By Rochana Jayasinghe –
The Covid-19 pandemic has, in more ways than one, caused colossal shifts in social realities, and just as in instances of other similar upheavals, artistes have taken to funnelling their creative energies through many a form and media. Film, in particular, has been a useful and expressive tool by which the disintegration of illusory perceptions has been wielded by artistes.
Udan Fernando’s A Covid Honeymoon is one such form of art, and it is based on a true story of a couple having spent two months in isolation in a Singaporean hotel room amidst Covid-19 restrictions. Throughout a span of 22 minutes, he delineates the progression (or rather, regression) of this couple’s relationship while in isolation. Once the opening scene has sufficiently shown the tension-ridden communication between the couple, we are taken through the film’s opening credits which are embedded in a long shot through clouds, symbolizing a plane ride. The significance of this is twofold; on one level, it represents Sanduni’s and Rashmin’s trip to Singapore, and on another, it evokes the flight from Singapore to Sri Lanka two months later, on which Fernando himself learns the story of this ill-fated ‘honeymoon’. What then follows is essentially an extended flashback elaborating on the couple and how they get to where they are.
What was of personal interest was the visual (and auditory) handling throughout the film which complements the plotline and incidents taking place. Though the filming had taken place in Sri Lanka, clips especially like that of the speech of the Singapore Prime Minister enable a vicarious experience of the spatiotemporal context in which the film is set – the early rise of Covid-19 in Singapore when it was not as serious an issue in Sri Lanka, owing to which, assumedly, Sanduni and Rashmin travel to Singapore in the first place. This speech functions almost as a narrative of its own when the couple’s actions in the cooped up room, start to symbolically resonate with the Prime Minister’s voice and actions. This speech then gradually recedes into another voiceover comprising that of a news-reporter in Sinhala and certain clips in Sinhala which at the time, featured prominently on Sri Lanka media and social media alike. Against this vocal landscape is a short rendition of the couple playacting with their temperature ‘guns’ (infrared thermometers) as real guns, which I thought was a clever device in metaphorically depicting the danger of the virus and its impact.
The background music too, functions as a propeller of the narrative. We learn that Rashmin plays for a band – his guitar has made its way to Singapore along with the couple, and towards the end of their stay, the guitar, slipping out of tune, displays evidence of excessive usage sans proper care, with at least one string sticking out. While Rashmin plays out of tune, the background plays a more skillfully rendered guitar instrumental piece, which perhaps serves to echo what the music may have been before, and could have been if not for the pertaining circumstances. It is at this point that we are privy to the disintegration of the couple’s relationship, with the onset of suspicion, jealousy, and annoyance at each other. The two types of music sharing the same audiovisual space, represents both the relationship’s heyday as well as its collapse, be it temporary or permanent. At the end of the film however, when the film returns to the present, it is hinted that this collapse may only be temporarily.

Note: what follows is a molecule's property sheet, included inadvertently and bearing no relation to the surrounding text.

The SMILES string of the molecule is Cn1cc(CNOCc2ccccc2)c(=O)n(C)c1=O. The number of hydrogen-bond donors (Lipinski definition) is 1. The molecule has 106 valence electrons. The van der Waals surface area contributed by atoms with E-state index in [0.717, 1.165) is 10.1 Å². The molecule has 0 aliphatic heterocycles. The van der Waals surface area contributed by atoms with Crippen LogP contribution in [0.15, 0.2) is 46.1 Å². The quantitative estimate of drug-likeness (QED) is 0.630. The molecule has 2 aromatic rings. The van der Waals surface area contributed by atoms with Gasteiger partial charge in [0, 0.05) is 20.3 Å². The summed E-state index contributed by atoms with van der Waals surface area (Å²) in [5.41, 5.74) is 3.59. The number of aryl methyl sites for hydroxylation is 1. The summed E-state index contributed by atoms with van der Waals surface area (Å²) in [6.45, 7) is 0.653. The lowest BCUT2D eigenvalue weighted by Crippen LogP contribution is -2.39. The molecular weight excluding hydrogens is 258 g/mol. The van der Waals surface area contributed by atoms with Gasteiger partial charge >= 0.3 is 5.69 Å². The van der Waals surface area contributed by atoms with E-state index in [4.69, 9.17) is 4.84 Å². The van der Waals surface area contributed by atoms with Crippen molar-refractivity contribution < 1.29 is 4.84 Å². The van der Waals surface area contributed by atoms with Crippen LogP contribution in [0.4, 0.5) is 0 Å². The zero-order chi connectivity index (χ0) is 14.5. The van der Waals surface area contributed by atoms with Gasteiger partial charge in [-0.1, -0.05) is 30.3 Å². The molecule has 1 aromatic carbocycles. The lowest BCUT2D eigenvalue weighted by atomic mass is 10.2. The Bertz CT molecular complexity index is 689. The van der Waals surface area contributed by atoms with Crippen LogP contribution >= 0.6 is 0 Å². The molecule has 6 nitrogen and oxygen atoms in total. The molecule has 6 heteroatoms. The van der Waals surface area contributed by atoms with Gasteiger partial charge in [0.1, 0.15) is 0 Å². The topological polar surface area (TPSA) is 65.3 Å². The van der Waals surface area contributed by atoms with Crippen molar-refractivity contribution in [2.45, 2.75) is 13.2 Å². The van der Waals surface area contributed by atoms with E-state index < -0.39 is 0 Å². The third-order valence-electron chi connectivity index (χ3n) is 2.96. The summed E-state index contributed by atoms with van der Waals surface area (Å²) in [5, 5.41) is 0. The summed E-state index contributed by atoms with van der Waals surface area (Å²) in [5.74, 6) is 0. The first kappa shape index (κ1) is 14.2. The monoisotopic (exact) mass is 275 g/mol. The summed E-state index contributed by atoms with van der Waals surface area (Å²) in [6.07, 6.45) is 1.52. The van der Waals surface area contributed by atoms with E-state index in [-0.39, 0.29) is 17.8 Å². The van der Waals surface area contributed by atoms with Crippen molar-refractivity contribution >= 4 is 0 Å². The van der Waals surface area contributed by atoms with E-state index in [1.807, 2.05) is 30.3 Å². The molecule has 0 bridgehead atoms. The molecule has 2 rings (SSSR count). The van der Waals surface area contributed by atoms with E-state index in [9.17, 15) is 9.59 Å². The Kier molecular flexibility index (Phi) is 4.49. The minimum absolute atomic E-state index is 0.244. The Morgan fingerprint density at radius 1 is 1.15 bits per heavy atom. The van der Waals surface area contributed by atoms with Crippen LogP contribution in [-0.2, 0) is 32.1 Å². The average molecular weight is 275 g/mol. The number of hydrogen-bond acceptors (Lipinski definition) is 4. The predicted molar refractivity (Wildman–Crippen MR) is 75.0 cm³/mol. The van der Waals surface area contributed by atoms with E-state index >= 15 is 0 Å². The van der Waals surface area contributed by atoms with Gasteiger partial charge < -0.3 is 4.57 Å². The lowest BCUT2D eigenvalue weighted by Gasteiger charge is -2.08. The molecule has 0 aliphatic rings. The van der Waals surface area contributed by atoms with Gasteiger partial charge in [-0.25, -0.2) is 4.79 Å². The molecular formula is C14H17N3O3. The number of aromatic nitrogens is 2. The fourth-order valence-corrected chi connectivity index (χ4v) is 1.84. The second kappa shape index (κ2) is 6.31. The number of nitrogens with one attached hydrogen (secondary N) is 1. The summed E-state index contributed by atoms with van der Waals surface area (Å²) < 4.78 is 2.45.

While such manipulation of visual and background effects, is quite clever, the plotline falters at a certain point. What seemed a little confusing was the exaggeratedly sinister representation of the hotel owner. From the beginning, the viewer is made to feel that the hotel owner’s actions have a much larger, negative, and direct role to play in the climax of the film, and it was a little disappointing that it did not transpire so. There seemed to be a disproportionately long time allocated to the dialogue concerning the hotel, which makes the viewer believe that its content has a direct role to play in driving the plot, but it is not the case. Of course, the dinginess of the hotel room they end up with, does have its impact on the relations of the couple, but the secrecy seemed a little inflated. While Chandana Prasad Suriyarachchi’s portrayal of the character is skilled in terms of the menacing effect it produces, the point of that portrayal is not addressed in the plot– unless it was supposed to symbolize the broader threatening circumstances the couple eventually find themselves in.
The rendition of Sanduni and Rashmin as an inter-class (and inter-racial, but I believe there is no highlighting of it in the film) couple and their financial struggles, and later their own emotional and relationship struggles, is quite boldly portrayed by Antoinette Thilakshini Rathnayake and Xavier Kanishka. The other technical aspects too, as mentioned before, are eloquently brought out by the team comprising Sameera Weerasekara, Lahiru Kanishka, Marlon Jayans, Mananuwan Rupasinghe, Lahiru Kanishka and Yoshitha Perera under the masterful steering of Udan Fernando. Overall, the team creates a film that could perhaps be regarded as an early work of art in the genre of pandemic art in Sri Lanka.
*Rochana Jayasinghe, University of Peradeniya